Editor’s Note: To read about the board’s first set of adopted standards, click here.
REYNOLDSBURG, Ohio — The veal subcommittee for the Ohio Livestock Care Standards Board is nearing a vote of its own, and it’s getting more information along the way.
The board passed its first set of standards during its most recent meeting, Oct. 5, and is in the process of finalizing other standards, including veal production. During the public comment portion of the meeting, two members representing two animal protection organizations spoke about their concerns, and one presented the board with a document containing research it had compiled.
Corey Roscoe, representing Mercy For Animals, told the board tethering veal calves by their necks, in veal crates, is inherently wrong.
“Consumer awareness is growing on this issue,” she said. “We will continue to educate consumers about the inherent practice associated with veal crate production in Ohio and we urge the board to ban this practice.”
Her organization released an undercover video last month of veal calves raised at a farm in Wayne County, spliced with video from some other farms. The video received mixed review, and did not show any illegal activity at the farm, or mention the farm’s progress toward group housing, which the farm’s spokesperson said is on track to be complete by 2013.
Although identifying veal crates as the issue, Roscoe revealed in a press conference regarding MFA’s veal video, that the organization sees no acceptable way to raise veal.
In a video of the press conference, Roscoe said “the veal industry is inherently cruel. … We’re calling on consumers to make more compassionate choices and one of those choices is a healthy vegan diet.”
The board also heard from the Humane Society of the United States’ Karen Minton, who presented a summary of some research on veal crates and tethering. Minton, who is Ohio’s director for HSUS, said there have been multiple requests for such research.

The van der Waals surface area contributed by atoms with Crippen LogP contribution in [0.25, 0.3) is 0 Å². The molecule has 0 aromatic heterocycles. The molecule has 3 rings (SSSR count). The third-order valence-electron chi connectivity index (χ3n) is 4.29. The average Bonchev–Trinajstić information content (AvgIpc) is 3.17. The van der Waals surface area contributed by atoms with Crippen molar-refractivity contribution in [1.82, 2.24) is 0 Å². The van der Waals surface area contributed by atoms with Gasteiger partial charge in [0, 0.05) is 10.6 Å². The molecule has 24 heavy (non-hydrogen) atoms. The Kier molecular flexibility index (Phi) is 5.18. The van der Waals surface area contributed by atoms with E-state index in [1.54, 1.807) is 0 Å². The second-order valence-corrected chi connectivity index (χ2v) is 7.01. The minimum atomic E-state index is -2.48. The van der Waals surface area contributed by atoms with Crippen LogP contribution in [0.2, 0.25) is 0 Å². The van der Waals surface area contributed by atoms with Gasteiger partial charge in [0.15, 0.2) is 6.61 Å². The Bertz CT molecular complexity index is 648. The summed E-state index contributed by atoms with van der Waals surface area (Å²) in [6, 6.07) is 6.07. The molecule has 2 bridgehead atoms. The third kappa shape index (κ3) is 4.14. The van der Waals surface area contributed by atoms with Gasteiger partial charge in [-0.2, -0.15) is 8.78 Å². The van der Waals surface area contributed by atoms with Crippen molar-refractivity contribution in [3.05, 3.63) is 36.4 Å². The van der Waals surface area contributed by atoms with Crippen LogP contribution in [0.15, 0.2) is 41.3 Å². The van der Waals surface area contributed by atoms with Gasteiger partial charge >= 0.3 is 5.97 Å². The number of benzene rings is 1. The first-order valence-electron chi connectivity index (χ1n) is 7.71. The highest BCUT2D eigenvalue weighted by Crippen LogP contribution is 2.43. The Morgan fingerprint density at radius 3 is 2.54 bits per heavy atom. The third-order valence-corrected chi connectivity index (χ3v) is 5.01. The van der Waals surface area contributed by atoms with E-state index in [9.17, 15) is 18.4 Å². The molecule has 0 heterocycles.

Her document centered on the “intensive confinement of calves” raised for veal, stating that the majority of calves raised for veal in the United States are in this type of confinement.
The document details actions taken by other states, and mentions the American Veal Association’s resolution to phase out the use of individual pens or crates by 2017.
Minton’s document states “the current draft recommendations from the veal subcommittee inherently conflict with prevailing industry standards, as well as the AVMA guidelines.”
When given space, “healthy calves will play, gallop, buck, and kick, and when with other calves, they will also engage in play fighting,” the document reads.
The document concludes that, “our studies found that maintaining calves in crates is physically detrimental to the calf, something that is common knowledge in the industry.”
State Veterinarian Tony Forshey, who leads the veal subcommittee, said the concerns of all organizations will be weighed.
“There’s a lot of science available to support and to not support tethering,” he said.
Part of the support for tethering stems from the fact young calves penned together have a tendency to act on their suckling instincts, and may cause and re-expose abscesses on the navels of other animals.
At an earlier meeting, Forshey indicated it may be necessary to allow tethering, for a limited period of the calf’s life.
“Giving a blessing to the status quo is not necessarily the right thing to do,” he said, but noted changes need to be carefully made.
“I think this board has to take a very hard look to make sure we make the decisions to support the long-term viability of the veal industry,” he said.
The board is next scheduled to meet on Oct. 19. A vote on the veal standards could come within the next couple meetings.
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